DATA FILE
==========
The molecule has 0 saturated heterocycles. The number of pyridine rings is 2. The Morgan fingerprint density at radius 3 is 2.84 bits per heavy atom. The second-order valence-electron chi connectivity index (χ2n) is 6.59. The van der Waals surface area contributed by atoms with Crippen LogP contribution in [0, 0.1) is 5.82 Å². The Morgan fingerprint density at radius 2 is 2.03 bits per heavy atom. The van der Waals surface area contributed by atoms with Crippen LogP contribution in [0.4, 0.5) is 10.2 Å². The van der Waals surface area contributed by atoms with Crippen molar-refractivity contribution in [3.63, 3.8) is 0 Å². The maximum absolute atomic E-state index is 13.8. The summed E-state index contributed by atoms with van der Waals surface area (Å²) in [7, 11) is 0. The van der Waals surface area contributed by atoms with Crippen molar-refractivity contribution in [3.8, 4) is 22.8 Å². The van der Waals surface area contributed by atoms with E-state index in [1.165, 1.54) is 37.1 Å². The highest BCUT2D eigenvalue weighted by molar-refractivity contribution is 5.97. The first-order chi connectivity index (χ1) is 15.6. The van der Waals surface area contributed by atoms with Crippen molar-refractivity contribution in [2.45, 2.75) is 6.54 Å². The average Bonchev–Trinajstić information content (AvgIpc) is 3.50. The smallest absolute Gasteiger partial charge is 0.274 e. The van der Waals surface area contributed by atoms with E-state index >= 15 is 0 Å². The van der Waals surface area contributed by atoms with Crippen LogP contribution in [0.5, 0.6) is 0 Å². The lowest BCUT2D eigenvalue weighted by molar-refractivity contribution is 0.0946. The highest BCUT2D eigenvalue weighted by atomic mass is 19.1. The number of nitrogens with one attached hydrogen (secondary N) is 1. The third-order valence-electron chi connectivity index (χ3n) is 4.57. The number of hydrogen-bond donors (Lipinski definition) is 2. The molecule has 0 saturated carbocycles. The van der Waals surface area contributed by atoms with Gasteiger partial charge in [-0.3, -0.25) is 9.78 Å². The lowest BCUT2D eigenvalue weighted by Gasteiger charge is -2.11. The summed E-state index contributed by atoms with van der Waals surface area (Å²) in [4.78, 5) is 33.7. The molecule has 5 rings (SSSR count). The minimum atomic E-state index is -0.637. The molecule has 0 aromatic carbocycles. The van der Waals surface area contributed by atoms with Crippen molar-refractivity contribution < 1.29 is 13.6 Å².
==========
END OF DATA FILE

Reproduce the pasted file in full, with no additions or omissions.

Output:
The molecule has 0 saturated heterocycles. The number of pyridine rings is 2. The Morgan fingerprint density at radius 3 is 2.84 bits per heavy atom. The second-order valence-electron chi connectivity index (χ2n) is 6.59. The van der Waals surface area contributed by atoms with Crippen LogP contribution in [0, 0.1) is 5.82 Å². The Morgan fingerprint density at radius 2 is 2.03 bits per heavy atom. The van der Waals surface area contributed by atoms with Crippen LogP contribution in [0.4, 0.5) is 10.2 Å². The van der Waals surface area contributed by atoms with Crippen molar-refractivity contribution in [3.63, 3.8) is 0 Å². The maximum absolute atomic E-state index is 13.8. The summed E-state index contributed by atoms with van der Waals surface area (Å²) in [7, 11) is 0. The van der Waals surface area contributed by atoms with Crippen molar-refractivity contribution in [3.8, 4) is 22.8 Å². The van der Waals surface area contributed by atoms with E-state index in [1.165, 1.54) is 37.1 Å². The highest BCUT2D eigenvalue weighted by molar-refractivity contribution is 5.97. The first-order chi connectivity index (χ1) is 15.6. The van der Waals surface area contributed by atoms with Crippen molar-refractivity contribution in [2.45, 2.75) is 6.54 Å². The average Bonchev–Trinajstić information content (AvgIpc) is 3.50. The smallest absolute Gasteiger partial charge is 0.274 e. The van der Waals surface area contributed by atoms with E-state index >= 15 is 0 Å². The van der Waals surface area contributed by atoms with Crippen LogP contribution in [0.5, 0.6) is 0 Å². The lowest BCUT2D eigenvalue weighted by molar-refractivity contribution is 0.0946. The highest BCUT2D eigenvalue weighted by atomic mass is 19.1. The number of nitrogens with one attached hydrogen (secondary N) is 1. The third-order valence-electron chi connectivity index (χ3n) is 4.57. The number of hydrogen-bond donors (Lipinski definition) is 2. The molecule has 0 saturated carbocycles. The van der Waals surface area contributed by atoms with Gasteiger partial charge in [-0.3, -0.25) is 9.78 Å². The lowest BCUT2D eigenvalue weighted by Gasteiger charge is -2.11. The summed E-state index contributed by atoms with van der Waals surface area (Å²) in [4.78, 5) is 33.7. The molecule has 5 rings (SSSR count). The minimum atomic E-state index is -0.637. The molecule has 0 aromatic carbocycles. The van der Waals surface area contributed by atoms with Crippen molar-refractivity contribution < 1.29 is 13.6 Å².